Scientists have reconstructed the origin of Neandertals on the basis of further bone finds in the 20th century: A lower jaw discovered as early as 1907 near Heidelberg is one of the oldest evidence of the presence of members of the genus Homo - so-called hominids - in Europe with an age of around 600,000 years. Jaws and teeth are anatomically a mixture between the African Homo erectus and the Neandertal. Homo heidelbergensis, sometimes classified as a species of its own, could therefore mark the transition between these two early humans.


A pioneer of paleogenetics

Svante Pääbo, Director at the Max Planck Institute for Evolutionary Anthropology in Leipzig, is regarded as the founder of the field

Although hundreds of Neandertal remains have been discovered, complete skeletons remain rather rare and most of them where found in the first half of the 20th century, when excavation techniques were rather rough. Accordingly, more than 150 years after the discovery of the Neandertals, our knowledge about the lives of these people would still be even more incomplete if it had not been for the fact that some time ago new fields of research had made possible findings that were not thought possible: palaeogenetics and palaeoproteomics.

A pioneer in the field of palaeogenetics is Svante Pääbo. Together with his team at the Max Planck Institute for Evolutionary Anthropology in Leipzig, the scientist has developed new methods with which he can identify and analyse the genetic material that is sometimes still contained in bones that are thousands of years old. DNA comparisons between Neandertals, modern humans and other early modern humans have helped clarify the origin and ancestry of the different human forms.

The DNA analyses carried out by Pääbo and his colleagues suggest that the lines of Neandertal and Homo sapiens separated about 600,000 years ago. In Africa, Homo sapiens eventually emerged about 300,000 years ago. Neandertals evolved in Europe and the Denisovans in Asia. The Neandertals are therefore not the ancestors of today’s humans, they rather evolved parallel to them.

Mixed heritage

Scenario of interbreeding between modern humans and Neanderthals: Neanderthal DNA in present-day humans outside Africa originates from interbreeding that occurred 47,000 – 65,000 years ago (green arrow). Modern human DNA in Neanderthals is likely a consequence of earlier contact between the two groups roughly 100,000 years ago (red arrow).

Until a few years ago, researchers assumed that this evolution took place independently of each other. Indeed, when Svante Pääbo's team first published the Neandertal mitochondrial genome, nothing seemed to indicate an exchange of genes. However, when Pääbo finally succeeded in deciphering the nuclear Neandertal genome, it became clear that Neandertals passed on large parts of their genome to modern humans. As a consequence, one to three percent of the genomes of people living outside Africa today stems from Neandertals.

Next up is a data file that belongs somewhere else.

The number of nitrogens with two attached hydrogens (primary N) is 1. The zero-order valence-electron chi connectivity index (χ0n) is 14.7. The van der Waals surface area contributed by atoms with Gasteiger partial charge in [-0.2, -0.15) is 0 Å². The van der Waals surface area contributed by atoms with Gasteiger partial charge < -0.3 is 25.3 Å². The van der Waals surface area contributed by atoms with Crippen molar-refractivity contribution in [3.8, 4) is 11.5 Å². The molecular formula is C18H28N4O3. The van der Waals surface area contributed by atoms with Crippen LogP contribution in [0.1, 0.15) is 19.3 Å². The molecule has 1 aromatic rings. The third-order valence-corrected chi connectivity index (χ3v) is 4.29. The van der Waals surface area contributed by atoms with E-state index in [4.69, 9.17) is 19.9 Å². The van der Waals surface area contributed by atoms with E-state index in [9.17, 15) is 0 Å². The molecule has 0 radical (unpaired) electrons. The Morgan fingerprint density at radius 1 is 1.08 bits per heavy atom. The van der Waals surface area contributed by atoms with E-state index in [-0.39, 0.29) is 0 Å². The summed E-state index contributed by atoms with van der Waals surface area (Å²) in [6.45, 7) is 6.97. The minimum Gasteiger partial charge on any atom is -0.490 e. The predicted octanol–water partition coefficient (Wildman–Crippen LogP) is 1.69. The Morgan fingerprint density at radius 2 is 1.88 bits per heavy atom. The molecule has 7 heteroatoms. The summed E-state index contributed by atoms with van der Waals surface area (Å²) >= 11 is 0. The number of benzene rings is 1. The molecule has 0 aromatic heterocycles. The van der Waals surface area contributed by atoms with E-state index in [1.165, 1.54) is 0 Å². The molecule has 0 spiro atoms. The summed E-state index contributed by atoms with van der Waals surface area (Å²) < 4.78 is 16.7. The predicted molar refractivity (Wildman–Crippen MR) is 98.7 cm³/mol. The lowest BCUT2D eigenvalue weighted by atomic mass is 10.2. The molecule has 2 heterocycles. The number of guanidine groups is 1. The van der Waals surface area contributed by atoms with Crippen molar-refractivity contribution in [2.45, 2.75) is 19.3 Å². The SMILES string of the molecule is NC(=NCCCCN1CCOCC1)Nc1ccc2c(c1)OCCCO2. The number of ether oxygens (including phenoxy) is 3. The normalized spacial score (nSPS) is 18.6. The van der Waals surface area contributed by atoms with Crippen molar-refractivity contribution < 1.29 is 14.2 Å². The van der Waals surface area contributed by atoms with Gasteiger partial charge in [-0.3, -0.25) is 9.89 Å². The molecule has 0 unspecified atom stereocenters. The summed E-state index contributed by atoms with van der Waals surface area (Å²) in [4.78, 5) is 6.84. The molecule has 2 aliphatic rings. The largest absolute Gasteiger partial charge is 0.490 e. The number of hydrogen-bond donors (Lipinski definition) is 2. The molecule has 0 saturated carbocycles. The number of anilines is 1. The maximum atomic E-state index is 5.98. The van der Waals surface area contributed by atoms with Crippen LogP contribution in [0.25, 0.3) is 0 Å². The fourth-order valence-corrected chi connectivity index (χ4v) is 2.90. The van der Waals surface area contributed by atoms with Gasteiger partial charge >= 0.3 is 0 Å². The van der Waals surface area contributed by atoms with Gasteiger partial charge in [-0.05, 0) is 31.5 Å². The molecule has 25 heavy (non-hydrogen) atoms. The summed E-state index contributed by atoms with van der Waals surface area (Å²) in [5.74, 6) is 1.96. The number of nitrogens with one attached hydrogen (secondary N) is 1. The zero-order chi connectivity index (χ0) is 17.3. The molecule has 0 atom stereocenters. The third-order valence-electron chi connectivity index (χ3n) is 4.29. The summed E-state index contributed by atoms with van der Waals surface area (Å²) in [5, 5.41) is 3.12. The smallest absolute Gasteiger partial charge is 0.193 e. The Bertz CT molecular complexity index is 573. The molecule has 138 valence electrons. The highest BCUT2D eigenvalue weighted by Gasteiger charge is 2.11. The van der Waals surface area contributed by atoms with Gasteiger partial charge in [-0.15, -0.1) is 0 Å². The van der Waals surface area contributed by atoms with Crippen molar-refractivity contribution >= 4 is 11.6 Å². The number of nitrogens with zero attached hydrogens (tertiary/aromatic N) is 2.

In addition, the so-called Denisovans – an Asian relative of Neandertals dicovered in 2010 by Johannes Krause and others in in Pääbo's team – passed on genes to the ancestors present-day Asians. Consequently, about five percent the genomes of people living Papua New Guinea comes from Denisovans.

Recently, Pääbo‘s team has found more evidence that different human forms mixed with each other. For example, when they investigated the DNA of the lower jaw of a modern human who lived about 40,000 years ago in Romania, they found that the proportion of Neandertal DNA in this individual was so large that he must have had a Neandertal ancestor between four and six generations back in his family tree. Even more strikingly, in 2018 Viviane Slon in the Leipzig team extracted DNA from a bone splinter from the Denisova Cave and found that it came from a female with a Neandertal mother and a Denisovan father. This may suggest that Neandertals and Denisovans produced children together relatively frequently when they encountered each other.

Genes from Neandertals

Modern humans seem to have benefited from Neandertal genetic variants. For example, researchers have discovered Neandertal DNA segments that occur in modern humans and are responsible for the degradation of fats. Today, other Neandertal genes strengthen our immune system. For example, variants of so-called toll-like receptors that are important for how the immune system is able to fight off infections have been contributed by both Neandertals and Denisovans to modern humans and seem to have been of value as they have increased in frequency in Europe and Asia.

The brain development of modern humans has also been influenced by gene variants of Neandertals. They have an effect on the shape of the skull and above all on brain areas for the planning and coordination of movements. The researchers found the strongest evidence for the effects of this Neandertal DNA on gene activity in putamen, a basal ganglia, and in the cerebellum.